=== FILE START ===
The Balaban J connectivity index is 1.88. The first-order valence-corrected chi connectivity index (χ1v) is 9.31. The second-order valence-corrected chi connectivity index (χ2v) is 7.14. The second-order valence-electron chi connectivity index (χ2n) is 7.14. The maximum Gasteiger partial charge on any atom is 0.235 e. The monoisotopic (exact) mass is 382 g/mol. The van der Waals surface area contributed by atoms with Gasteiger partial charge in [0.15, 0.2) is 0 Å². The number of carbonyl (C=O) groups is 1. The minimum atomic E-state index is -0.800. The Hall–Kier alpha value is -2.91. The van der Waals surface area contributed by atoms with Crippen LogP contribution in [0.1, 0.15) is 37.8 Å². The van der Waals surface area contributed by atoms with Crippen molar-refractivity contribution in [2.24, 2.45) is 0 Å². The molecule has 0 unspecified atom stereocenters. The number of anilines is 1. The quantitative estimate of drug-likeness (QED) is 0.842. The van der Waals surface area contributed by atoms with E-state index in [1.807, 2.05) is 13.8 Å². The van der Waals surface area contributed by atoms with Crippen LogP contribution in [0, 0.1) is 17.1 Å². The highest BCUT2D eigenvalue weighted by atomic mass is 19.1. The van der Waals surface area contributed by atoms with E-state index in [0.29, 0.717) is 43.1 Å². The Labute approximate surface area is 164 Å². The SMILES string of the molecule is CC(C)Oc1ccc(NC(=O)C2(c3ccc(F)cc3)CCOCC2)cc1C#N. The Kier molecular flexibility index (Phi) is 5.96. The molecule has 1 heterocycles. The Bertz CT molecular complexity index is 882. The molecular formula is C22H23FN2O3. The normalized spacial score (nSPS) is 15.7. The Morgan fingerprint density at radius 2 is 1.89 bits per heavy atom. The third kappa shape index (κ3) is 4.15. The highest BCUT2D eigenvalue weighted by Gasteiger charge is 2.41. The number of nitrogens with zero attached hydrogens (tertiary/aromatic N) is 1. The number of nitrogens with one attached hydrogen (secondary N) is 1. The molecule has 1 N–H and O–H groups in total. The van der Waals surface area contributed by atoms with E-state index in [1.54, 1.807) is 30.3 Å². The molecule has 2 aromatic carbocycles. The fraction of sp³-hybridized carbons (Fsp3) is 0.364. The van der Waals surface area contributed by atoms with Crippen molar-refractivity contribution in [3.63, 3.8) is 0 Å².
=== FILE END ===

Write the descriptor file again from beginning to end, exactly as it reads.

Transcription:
The Balaban J connectivity index is 1.88. The first-order valence-corrected chi connectivity index (χ1v) is 9.31. The second-order valence-corrected chi connectivity index (χ2v) is 7.14. The second-order valence-electron chi connectivity index (χ2n) is 7.14. The maximum Gasteiger partial charge on any atom is 0.235 e. The monoisotopic (exact) mass is 382 g/mol. The van der Waals surface area contributed by atoms with Gasteiger partial charge in [0.15, 0.2) is 0 Å². The number of carbonyl (C=O) groups is 1. The minimum atomic E-state index is -0.800. The Hall–Kier alpha value is -2.91. The van der Waals surface area contributed by atoms with Crippen LogP contribution in [0.1, 0.15) is 37.8 Å². The van der Waals surface area contributed by atoms with Crippen molar-refractivity contribution in [2.24, 2.45) is 0 Å². The molecule has 0 unspecified atom stereocenters. The number of anilines is 1. The quantitative estimate of drug-likeness (QED) is 0.842. The van der Waals surface area contributed by atoms with E-state index in [1.807, 2.05) is 13.8 Å². The van der Waals surface area contributed by atoms with Crippen LogP contribution in [0, 0.1) is 17.1 Å². The highest BCUT2D eigenvalue weighted by atomic mass is 19.1. The van der Waals surface area contributed by atoms with E-state index in [0.29, 0.717) is 43.1 Å². The Labute approximate surface area is 164 Å². The SMILES string of the molecule is CC(C)Oc1ccc(NC(=O)C2(c3ccc(F)cc3)CCOCC2)cc1C#N. The Kier molecular flexibility index (Phi) is 5.96. The molecule has 1 heterocycles. The Bertz CT molecular complexity index is 882. The molecular formula is C22H23FN2O3. The normalized spacial score (nSPS) is 15.7. The Morgan fingerprint density at radius 2 is 1.89 bits per heavy atom. The third kappa shape index (κ3) is 4.15. The highest BCUT2D eigenvalue weighted by Gasteiger charge is 2.41. The number of nitrogens with zero attached hydrogens (tertiary/aromatic N) is 1. The number of nitrogens with one attached hydrogen (secondary N) is 1. The molecule has 1 N–H and O–H groups in total. The van der Waals surface area contributed by atoms with E-state index in [1.54, 1.807) is 30.3 Å². The molecule has 2 aromatic carbocycles. The fraction of sp³-hybridized carbons (Fsp3) is 0.364. The van der Waals surface area contributed by atoms with Crippen molar-refractivity contribution in [3.63, 3.8) is 0 Å².